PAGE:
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Songwriting formulas are not usually thought of as the friend of serious songwriters. That’s because the word “formula” implies something rather opposite to “imaginative” or “creative”. Normally when you use a formula, you’re following what amounts to a set of instructions that have proven their worth in the past. The reason you’d use a formula is for that reason: it worked in the past, so it will work again. The negative result that comes from use of a formula is obvious. But not all songwriting formulas are bad.
That’s because there are some aspects of music where the predictability offered by a formula is desirable. Let’s take a closer look at various songwriting formulas, the good and the bad.
- “Formal” formulas.
- Verse/Chorus formulas. When you decide to write a song that starts with an intro, moves to a verse, then the chorus, and so on, you’re following a formula. It’s probably the most common one, and probably the most harmless one. The danger of a formula is sounding too much like something that’s been written already. And the good thing about this kind of formula is that it’s been done so often that its use is not going to point to any one song.
- Formal Oddities. A formal oddity is any aspect of the form a song that stands out as something unique. There are lots of examples of this: starting a song with a drum solo, a stop-time pause… that sort of thing. It can be exciting in one song, but using the effect again takes it from being an inspired moment to being trite. Avoid repeating a formal oddity.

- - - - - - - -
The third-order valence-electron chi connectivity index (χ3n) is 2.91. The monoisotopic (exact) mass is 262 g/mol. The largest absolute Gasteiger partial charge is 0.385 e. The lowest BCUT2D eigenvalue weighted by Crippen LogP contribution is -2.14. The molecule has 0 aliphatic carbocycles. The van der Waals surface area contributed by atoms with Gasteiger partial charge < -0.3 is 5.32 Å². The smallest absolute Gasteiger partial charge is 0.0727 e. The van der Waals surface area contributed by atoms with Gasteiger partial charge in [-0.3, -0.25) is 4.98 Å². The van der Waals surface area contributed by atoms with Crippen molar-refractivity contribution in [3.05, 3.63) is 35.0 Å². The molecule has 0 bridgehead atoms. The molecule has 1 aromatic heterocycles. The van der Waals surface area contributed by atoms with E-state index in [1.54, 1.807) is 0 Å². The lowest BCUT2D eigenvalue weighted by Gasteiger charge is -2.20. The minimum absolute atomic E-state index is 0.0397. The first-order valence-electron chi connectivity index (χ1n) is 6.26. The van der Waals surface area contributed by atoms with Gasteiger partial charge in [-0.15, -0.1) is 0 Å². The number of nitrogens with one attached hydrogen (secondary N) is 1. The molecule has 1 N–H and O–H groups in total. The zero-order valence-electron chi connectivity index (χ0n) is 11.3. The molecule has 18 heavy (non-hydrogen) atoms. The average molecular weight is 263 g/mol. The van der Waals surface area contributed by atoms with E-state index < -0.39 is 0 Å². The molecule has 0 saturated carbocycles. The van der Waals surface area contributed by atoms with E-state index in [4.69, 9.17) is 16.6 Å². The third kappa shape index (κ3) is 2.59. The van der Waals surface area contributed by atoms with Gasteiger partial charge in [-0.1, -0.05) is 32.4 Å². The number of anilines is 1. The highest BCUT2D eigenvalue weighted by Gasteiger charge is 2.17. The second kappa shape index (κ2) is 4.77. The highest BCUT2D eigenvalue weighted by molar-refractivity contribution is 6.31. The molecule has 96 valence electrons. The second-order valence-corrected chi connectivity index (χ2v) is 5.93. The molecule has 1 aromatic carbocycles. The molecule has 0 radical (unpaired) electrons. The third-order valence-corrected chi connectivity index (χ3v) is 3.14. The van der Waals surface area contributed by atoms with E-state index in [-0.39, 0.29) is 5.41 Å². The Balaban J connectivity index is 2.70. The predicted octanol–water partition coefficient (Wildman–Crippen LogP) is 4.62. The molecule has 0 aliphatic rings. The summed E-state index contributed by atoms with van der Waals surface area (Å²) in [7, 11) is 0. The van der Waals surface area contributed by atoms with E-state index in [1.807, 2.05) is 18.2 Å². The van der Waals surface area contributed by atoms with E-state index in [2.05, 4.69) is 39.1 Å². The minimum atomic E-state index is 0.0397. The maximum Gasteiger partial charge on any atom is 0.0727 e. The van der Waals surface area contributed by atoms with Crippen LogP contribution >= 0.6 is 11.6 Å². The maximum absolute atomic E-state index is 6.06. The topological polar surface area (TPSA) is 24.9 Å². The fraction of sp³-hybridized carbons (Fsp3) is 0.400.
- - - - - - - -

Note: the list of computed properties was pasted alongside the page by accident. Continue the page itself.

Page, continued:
- Vocal Oddities. If you’re using some sort of vocal effect between lines (The “yahoo” in Kool & the Gang’s “Celebration”, for example), you’ll want to be sure that it doesn’t crop up in your next song. Even things like the way you’ve EQ’d the voices can be formulaic if it’s distinctive enough. Be careful, and avoid vocal oddities.
- Harmonic formulas.
- Chord Texture Formulas. How full the chord is when you play it is what we mean by the texture of a chord. It’s quite typical to use thinner textures for verses (especially earlier verses) and thicker ones for choruses. This is a good formula to follow.
- Progression Formulas. A certain amount of predictability in the way your chords progress from one to the next is almost a necessity in most styles of popular music. As with formal designs, the more creative you are, the less you’ll want to copy those chord changes exactly for your next song. But the fact that you followed a I-chord with a IV-chord in one song does not mean you should avoid it in other songs. Listeners need this kind of predictability.
- Melodic/Instrumental Formulas. This not a songwriting formula, per se, because I’m talking about the tendency for certain instrumentalists to play certain figures and motifs over and over because they fall easily under their fingers. Keyboardists who improvise melodies are very familiar with this problem. So when recording or performing your music, listen carefully for any particular instrumental effects – certain rhythmic patterns, melodic ideas or chord voicings- that keep innocently appearing. The same thing can happen if you use a particular instrument to compose; you may find the same melodic ideas happening from one song to the next. One way to help solve this is to use different instruments to create melody lines in different songs. Even switching from working out melodies on guitar to working them out on a mandolin or violin can help to keep things fresh.
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